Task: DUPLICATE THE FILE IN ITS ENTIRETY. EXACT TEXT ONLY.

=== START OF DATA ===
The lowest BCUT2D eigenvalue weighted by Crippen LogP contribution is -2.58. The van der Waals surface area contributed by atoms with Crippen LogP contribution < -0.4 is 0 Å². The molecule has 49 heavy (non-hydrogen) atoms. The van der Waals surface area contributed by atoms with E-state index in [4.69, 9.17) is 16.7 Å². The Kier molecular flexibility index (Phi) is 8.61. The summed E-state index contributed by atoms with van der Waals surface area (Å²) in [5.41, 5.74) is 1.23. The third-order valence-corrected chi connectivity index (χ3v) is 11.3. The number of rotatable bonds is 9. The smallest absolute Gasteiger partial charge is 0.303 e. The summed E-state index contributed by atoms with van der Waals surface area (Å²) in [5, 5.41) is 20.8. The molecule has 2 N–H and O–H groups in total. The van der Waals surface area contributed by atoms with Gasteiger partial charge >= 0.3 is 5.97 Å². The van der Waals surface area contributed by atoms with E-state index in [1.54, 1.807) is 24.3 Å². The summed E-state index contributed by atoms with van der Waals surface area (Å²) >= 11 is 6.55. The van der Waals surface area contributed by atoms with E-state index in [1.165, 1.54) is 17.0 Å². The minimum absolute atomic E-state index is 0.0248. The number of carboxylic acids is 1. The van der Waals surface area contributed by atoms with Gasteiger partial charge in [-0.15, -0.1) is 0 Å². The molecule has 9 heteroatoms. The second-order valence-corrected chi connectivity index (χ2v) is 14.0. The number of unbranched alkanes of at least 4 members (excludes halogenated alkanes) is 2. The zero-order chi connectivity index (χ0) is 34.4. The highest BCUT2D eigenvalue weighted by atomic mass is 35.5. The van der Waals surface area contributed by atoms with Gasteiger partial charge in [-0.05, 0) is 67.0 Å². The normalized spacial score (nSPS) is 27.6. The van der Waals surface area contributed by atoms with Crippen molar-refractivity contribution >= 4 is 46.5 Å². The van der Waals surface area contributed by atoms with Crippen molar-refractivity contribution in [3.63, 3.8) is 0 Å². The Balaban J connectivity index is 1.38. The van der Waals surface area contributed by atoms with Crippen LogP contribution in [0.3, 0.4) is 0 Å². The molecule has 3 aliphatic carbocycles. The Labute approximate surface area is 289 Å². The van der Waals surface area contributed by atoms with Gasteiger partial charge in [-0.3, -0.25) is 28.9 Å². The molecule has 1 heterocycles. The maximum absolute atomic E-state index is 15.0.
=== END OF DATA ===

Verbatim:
The lowest BCUT2D eigenvalue weighted by Crippen LogP contribution is -2.58. The van der Waals surface area contributed by atoms with Crippen LogP contribution < -0.4 is 0 Å². The molecule has 49 heavy (non-hydrogen) atoms. The van der Waals surface area contributed by atoms with E-state index in [4.69, 9.17) is 16.7 Å². The Kier molecular flexibility index (Phi) is 8.61. The summed E-state index contributed by atoms with van der Waals surface area (Å²) in [5.41, 5.74) is 1.23. The third-order valence-corrected chi connectivity index (χ3v) is 11.3. The number of rotatable bonds is 9. The smallest absolute Gasteiger partial charge is 0.303 e. The summed E-state index contributed by atoms with van der Waals surface area (Å²) in [5, 5.41) is 20.8. The molecule has 2 N–H and O–H groups in total. The van der Waals surface area contributed by atoms with Gasteiger partial charge >= 0.3 is 5.97 Å². The van der Waals surface area contributed by atoms with E-state index in [1.54, 1.807) is 24.3 Å². The summed E-state index contributed by atoms with van der Waals surface area (Å²) >= 11 is 6.55. The van der Waals surface area contributed by atoms with E-state index in [1.165, 1.54) is 17.0 Å². The minimum absolute atomic E-state index is 0.0248. The number of carboxylic acids is 1. The van der Waals surface area contributed by atoms with Gasteiger partial charge in [-0.15, -0.1) is 0 Å². The molecule has 9 heteroatoms. The second-order valence-corrected chi connectivity index (χ2v) is 14.0. The number of unbranched alkanes of at least 4 members (excludes halogenated alkanes) is 2. The zero-order chi connectivity index (χ0) is 34.4. The highest BCUT2D eigenvalue weighted by atomic mass is 35.5. The van der Waals surface area contributed by atoms with Gasteiger partial charge in [-0.05, 0) is 67.0 Å². The normalized spacial score (nSPS) is 27.6. The van der Waals surface area contributed by atoms with Crippen molar-refractivity contribution >= 4 is 46.5 Å². The van der Waals surface area contributed by atoms with Crippen molar-refractivity contribution in [3.63, 3.8) is 0 Å². The Balaban J connectivity index is 1.38. The van der Waals surface area contributed by atoms with Crippen LogP contribution in [0.3, 0.4) is 0 Å². The molecule has 3 aliphatic carbocycles. The Labute approximate surface area is 289 Å². The van der Waals surface area contributed by atoms with Gasteiger partial charge in [-0.3, -0.25) is 28.9 Å². The molecule has 1 heterocycles. The maximum absolute atomic E-state index is 15.0.